The Eurozone is about to collapse. The United States is struggling out of the deepest recession since World War II. And the IMF forecasts global growth will drop from 5% in 2011 to 2.6% in 2012.
How about investing in a safe haven far away from all of these troubles - one where you can actually watch your money grow?
I have found one in Colombia. Let me tell you why.
It is because Colombia is no longer a place controlled by drug kingpins or ripped apart by civil war. Colombia is a country on the comeback.
This revival began in 2002 when former president Alvaro Uribe decided to take on both the leftist guerillas and the drug barons. Since then, his successor Jose Santos has followed up on those policies, and they have worked.
In 2011, Colombia's homicides dropped by 5% to 14,746 and its murder rate dropped to 33 per 100,000 of population.
Admittedly, that's still five times the U.S. level, but these things are relative - it's half the level it was just four years ago.
Foreign investors have noticed, and last year, foreign investment in Colombia was up 56% to $14.8 billion.
Colombia Beats BrazilIn fact, according to the World Bank's "Doing Business" survey, Colombia ranked 42 out of 183 countries.
That was near the top spot in Latin America and far above Brazil's appalling rank of 126. Only Chile was higher with a rank of 39.
Stock market investors have noticed this, too - in the second half of 2011 Colombia had $4.9 billion of initial public offerings, the most in Latin America - and yes, again ahead of Brazil!
On the macroeconomic side, Colombia is sound, with public debt at just 45% of gross domestic product (GDP), a modest budget deficit, inflation just over 3% and the central bank base rate at 4.75% -- no Ben Bernanke nonsense of zero interest rates!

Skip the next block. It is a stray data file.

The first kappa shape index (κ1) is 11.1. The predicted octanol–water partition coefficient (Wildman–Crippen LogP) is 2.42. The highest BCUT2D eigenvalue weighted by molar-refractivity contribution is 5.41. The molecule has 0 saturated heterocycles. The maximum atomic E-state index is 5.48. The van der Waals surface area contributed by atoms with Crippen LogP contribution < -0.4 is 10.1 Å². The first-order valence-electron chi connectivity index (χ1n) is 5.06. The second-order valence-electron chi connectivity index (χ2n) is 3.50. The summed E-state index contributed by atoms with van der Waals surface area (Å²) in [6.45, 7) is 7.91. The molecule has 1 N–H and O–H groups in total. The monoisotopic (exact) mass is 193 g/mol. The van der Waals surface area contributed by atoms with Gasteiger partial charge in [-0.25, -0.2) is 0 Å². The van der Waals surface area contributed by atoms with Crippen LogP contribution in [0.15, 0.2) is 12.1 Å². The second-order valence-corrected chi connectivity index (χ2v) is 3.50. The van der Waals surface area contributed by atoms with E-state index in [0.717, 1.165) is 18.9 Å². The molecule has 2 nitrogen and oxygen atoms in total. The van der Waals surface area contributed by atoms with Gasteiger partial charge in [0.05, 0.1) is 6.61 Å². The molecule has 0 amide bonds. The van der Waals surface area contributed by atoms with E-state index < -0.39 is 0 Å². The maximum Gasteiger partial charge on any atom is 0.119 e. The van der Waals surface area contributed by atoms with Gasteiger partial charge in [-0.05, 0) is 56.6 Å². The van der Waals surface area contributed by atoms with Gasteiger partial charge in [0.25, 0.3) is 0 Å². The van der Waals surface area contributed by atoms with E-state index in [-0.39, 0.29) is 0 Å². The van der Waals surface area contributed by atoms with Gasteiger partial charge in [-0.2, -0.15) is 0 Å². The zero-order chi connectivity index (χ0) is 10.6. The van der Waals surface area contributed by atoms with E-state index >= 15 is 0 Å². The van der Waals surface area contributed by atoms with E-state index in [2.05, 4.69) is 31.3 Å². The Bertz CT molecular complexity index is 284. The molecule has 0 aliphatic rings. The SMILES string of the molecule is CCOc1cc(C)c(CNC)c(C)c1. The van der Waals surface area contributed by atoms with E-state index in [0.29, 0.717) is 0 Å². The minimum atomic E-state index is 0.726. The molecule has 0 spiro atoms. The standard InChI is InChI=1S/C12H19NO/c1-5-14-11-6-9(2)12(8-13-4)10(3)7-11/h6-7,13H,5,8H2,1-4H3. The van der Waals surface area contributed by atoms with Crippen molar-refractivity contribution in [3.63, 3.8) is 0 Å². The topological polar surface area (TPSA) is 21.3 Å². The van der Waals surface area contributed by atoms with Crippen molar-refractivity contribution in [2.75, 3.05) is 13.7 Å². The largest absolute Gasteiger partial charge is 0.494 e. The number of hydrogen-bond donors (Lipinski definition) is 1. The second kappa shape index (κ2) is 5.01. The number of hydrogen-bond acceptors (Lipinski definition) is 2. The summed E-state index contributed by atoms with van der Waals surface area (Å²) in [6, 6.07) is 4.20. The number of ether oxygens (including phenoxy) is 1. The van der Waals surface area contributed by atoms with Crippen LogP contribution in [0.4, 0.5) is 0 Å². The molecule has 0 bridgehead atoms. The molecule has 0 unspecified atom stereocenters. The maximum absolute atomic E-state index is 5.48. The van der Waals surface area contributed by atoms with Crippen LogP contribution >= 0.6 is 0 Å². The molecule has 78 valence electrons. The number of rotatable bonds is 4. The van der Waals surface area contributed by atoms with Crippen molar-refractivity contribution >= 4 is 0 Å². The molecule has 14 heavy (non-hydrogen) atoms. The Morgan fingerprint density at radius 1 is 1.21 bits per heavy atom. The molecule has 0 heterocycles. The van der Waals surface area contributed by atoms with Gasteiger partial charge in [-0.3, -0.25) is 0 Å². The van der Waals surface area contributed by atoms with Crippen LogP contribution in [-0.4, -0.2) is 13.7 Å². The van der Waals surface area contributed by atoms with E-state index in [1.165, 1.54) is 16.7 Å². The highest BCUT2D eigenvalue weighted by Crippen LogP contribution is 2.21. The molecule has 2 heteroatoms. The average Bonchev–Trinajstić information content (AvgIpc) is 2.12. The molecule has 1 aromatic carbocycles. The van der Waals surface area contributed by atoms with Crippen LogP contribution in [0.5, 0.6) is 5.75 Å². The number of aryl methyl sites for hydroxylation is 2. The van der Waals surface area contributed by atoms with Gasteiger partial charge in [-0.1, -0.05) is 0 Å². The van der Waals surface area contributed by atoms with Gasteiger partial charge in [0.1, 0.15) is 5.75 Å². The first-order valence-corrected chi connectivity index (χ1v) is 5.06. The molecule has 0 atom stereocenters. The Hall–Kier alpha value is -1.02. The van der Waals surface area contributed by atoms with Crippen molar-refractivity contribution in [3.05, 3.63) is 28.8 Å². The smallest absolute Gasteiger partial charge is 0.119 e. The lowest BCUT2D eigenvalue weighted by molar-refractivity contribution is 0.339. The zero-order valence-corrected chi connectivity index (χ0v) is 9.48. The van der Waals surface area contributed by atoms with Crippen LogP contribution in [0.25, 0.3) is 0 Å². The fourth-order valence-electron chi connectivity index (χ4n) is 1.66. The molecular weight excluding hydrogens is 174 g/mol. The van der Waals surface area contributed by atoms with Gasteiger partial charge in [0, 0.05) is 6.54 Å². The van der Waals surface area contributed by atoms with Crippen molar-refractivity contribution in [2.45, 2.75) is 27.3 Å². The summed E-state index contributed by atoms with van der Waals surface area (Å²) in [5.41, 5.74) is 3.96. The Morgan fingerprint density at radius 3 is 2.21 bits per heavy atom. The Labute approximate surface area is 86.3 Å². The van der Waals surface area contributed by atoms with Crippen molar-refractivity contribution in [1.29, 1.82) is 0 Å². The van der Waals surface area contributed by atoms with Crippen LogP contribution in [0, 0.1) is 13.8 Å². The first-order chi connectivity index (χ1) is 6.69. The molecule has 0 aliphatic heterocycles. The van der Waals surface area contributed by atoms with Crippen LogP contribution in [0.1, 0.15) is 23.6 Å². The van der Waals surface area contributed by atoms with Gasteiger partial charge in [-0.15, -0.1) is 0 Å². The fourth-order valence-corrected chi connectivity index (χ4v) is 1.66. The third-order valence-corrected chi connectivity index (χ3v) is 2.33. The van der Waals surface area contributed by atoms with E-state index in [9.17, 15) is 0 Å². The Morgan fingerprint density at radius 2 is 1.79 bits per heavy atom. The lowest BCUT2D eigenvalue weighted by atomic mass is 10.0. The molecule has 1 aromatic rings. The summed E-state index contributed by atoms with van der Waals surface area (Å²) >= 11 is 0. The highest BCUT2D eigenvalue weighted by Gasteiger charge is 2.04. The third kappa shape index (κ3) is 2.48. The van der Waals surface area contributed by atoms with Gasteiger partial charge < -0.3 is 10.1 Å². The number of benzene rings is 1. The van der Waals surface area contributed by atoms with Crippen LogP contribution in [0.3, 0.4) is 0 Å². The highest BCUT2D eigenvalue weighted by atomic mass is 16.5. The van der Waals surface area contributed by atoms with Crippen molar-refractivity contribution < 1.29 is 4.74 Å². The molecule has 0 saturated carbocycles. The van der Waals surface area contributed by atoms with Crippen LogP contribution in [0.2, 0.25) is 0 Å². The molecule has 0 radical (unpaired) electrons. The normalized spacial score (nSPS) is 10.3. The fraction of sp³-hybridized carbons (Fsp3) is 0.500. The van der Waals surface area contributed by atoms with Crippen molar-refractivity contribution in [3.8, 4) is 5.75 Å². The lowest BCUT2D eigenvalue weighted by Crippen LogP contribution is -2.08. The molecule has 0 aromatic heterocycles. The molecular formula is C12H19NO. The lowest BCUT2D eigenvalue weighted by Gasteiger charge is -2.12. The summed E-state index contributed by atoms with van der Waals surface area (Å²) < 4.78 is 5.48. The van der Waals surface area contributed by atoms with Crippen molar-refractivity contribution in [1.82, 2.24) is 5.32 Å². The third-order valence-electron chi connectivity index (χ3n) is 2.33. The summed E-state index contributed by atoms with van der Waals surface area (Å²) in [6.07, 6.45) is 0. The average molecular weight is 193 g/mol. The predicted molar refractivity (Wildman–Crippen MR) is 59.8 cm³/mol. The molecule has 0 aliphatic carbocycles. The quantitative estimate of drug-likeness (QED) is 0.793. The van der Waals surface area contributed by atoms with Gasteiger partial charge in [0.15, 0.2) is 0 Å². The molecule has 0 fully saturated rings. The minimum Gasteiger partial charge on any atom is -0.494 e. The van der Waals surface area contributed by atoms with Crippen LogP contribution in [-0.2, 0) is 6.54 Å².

In November 2011, oil production was 920,000 barrels/day, up 17.5% from the previous year. Oil and minerals were responsible for 82% of Colombia's 2011 foreign investment, so the potential for investors is immense.
However, the real reason why Colombia is so attractive is the "catch-up" that needs to happen with its neighbors. Fifty years of civil war have left its infrastructure badly in need of an update.
For example, there is no railroad across the Isthmus of Panama - vital for shifting exports to the West coast for on-shipment to California and China. There is not even a decent road along the northern coast - you have to make a huge detour through Medellin.
But with China's thirst for minerals, there is ample opportunity for deals to get the infrastructure built. As that begins to happen, Colombia's per capita income - currently only $9,800 (ranked 110 in the world) compared with Chile's $15,400 - will catch up fast.
How to Invest in the Colombian ComebackThat's the beauty of Colombia's emerging position, and what makes it a special opportunity for investors.
Colombia's people are considerably poorer than they should be, given its decent business climate. So the forces pushing its GDP upwards are strong.
Third-quarter GDP growth in 2011 was 7.7%, and the overall year's growth is expected to be 6%. Of course, another demand crisis for raw materials would hurt Colombia. But even if its worldwide growth is merely sluggish in 2012, it won't be sluggish in Colombia.
Finally, the U.S.-Colombia Free Trade Agreement finally comes into force in the first half of this year, which should boost growth even further.
With any kind of decent global economy, Colombia should see several years of growth above 5% with low inflation and no balance of payments crises. There are few places you can say that about.
If you want to invest in Colombia, the best broad fund is the Global X FTSE 20 Colombia ETF (NYSE: GXG). This is a $120 million fund, but its annual expenses are a reasonable 0.83%. However, with a price/earnings (P/E) ratio of 16 times and a yield of only 1.16% GXG isn't especially cheap.
Alternatively, you can go straight to the source of Colombia's current growth and buy Ecopetrol S.A. (NYSE: EC).
Colombia operates a much more friendly investment environment than other Latin American oil exporters like Venezuela, Mexico, and even Brazil, so foreign competition in Colombian oil exploration keeps Ecopetrol efficient. That also prevents the government from using Ecopetrol as a piggy bank.
Ecopetrol also offers investors a very nice 4.6% dividend yield. While on a trailing earnings basis that my look expensive at 22 times, you have to remember that the company's output is growing rapidly. And with oil prices around $100 per barrel, its profits are doing even better - so on an estimated prospective P/E ratio of 11.8 Ecopetrol is much more reasonably priced.
Either way, take a serious look at Colombia for its energy and mineral resources. Its emergence from darkness makes it a unique safe haven.
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